At Compound, we shy away from jargon and insider-only abbreviations, but here’s a term worth knowing: SFR. SFR stands for “single-family rental” and refers to single-family homes that are rented out to tenants.

Something like this:


Right now, SFR is having a moment.  A big one.

Rising from the Ashes

The SFR business arose from the ashes of the 2008/2009 financial crisis, when vulture investors were able to buy suburban spec homes in large quantities at deep discounts. At the time, private equity firms bought enormous portfolios of these SFR assets. Then in 2017, Blackstone completed an IPO of its 48,000-unit portfolio (in a company called Invitation Homes) at a valuation of more than $12 billion. (Blackstone had spent about $9.6 billion to buy and renovate the homes, which netted a tidy $2.7 billion gain for its investors.)

After watching Blackstone’s victory with envy, the rest of the real estate investment industry raced to copy the strategy. Today, most large real estate investors have a strategy, team and capital allocation for SFR. Approximately $33 billion of SFR assets are currently owned by institutions, but some estimates peg the total single-family home market at $28 trillion, which leaves plenty of room for growth. (Professional investors account for only 2% of all US single-family home and condominium sales.)

That’s why real estate investors and venture capitalists are watching the sector so carefully. As SFR investment becomes mainstream, a cohort of technology and service providers are being built to service this young, but fast-growing ecosystem.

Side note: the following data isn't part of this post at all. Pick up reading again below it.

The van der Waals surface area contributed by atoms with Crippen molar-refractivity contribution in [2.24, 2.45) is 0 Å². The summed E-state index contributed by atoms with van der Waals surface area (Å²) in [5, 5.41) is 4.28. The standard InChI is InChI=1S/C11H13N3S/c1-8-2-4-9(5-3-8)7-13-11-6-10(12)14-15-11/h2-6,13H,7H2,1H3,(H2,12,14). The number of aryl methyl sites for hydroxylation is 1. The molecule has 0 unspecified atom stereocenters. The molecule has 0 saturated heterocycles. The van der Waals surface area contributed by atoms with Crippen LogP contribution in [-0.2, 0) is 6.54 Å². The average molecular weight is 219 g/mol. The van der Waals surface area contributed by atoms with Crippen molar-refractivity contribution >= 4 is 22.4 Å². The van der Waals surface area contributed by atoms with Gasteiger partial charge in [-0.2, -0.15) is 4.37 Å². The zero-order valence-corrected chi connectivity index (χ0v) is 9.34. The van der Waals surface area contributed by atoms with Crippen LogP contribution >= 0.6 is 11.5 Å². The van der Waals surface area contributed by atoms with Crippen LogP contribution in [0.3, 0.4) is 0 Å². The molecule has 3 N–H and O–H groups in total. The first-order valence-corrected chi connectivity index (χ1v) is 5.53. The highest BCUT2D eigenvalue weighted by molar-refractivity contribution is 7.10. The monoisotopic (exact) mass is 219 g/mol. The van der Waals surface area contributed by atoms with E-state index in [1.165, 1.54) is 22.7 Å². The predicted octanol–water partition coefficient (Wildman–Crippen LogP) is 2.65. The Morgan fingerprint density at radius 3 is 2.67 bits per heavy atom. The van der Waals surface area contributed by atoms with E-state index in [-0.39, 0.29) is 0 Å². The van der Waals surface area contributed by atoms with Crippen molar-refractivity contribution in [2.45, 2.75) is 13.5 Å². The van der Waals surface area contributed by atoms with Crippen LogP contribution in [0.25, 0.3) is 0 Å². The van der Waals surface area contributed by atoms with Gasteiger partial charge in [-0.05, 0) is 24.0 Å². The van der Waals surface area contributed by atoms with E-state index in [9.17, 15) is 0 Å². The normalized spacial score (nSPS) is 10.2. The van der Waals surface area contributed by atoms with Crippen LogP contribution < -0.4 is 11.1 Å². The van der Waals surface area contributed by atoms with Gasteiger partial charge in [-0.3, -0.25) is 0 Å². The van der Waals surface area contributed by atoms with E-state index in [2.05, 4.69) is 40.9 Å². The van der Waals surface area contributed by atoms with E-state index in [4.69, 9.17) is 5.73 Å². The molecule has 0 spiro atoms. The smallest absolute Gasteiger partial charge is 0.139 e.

And while suburban homes in the midwest and sunbelt may generate more current income — they tend to sell at higher cap rates than single-family homes and condominiums in major coastal cities — they tend not to appreciate as much or as quickly.

At Compound, we see a very compelling market opportunity taking shape in residential real estate in major American cities. And we’re not alone in thinking so.  Last year, 11% of Manhattan condos sold became investor-held rentals, and we see the same thing playing out in cities like San Francisco, Los Angeles, Chicago, Washington DC, Boston, Austin, and Nashville.

SFR Stats

Don’t want to feel like a herb when all your friends are gushing about SFR? Below are some industry highlights so that you can very casually drop the phrase “SFR” into your next Instagram post with total confidence.

  • Total Single-Family Homes in the US: 15,000,000
  • Owned by SFR Funds: 250,000
  • Hottest Market for SFR (by volume):  Atlanta-Sandy Springs-Roswell MSA

Publicly-traded SFR companies:


The sector also has its own index, Hoya Capital Single Family Rental Index, but it only tracks the top two stocks (INVH & AMH.)  

Recent announcements for large privately-held SFR funds:


* committed from Teachers’ Retirement System of Texas & Government of Singapore

Online Real Estate Brokerage Platforms specializing in SFR:

Entera, Roofstock, OwnAmerica, an online exchange for occupied SFRs, and Homeunion which buys homes, renovates and leases them, and also operates a fix-and-flip fund.

It’s worth noting that Roofstock has raised over $75 million in venture capital and HomeUnion has raised $21.5 million.

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Sources: Nasdaq Behind The Deals NREI Online 1 NREI Online 2 Curbed Bloomberg Business Wire Real Assets Crunchbase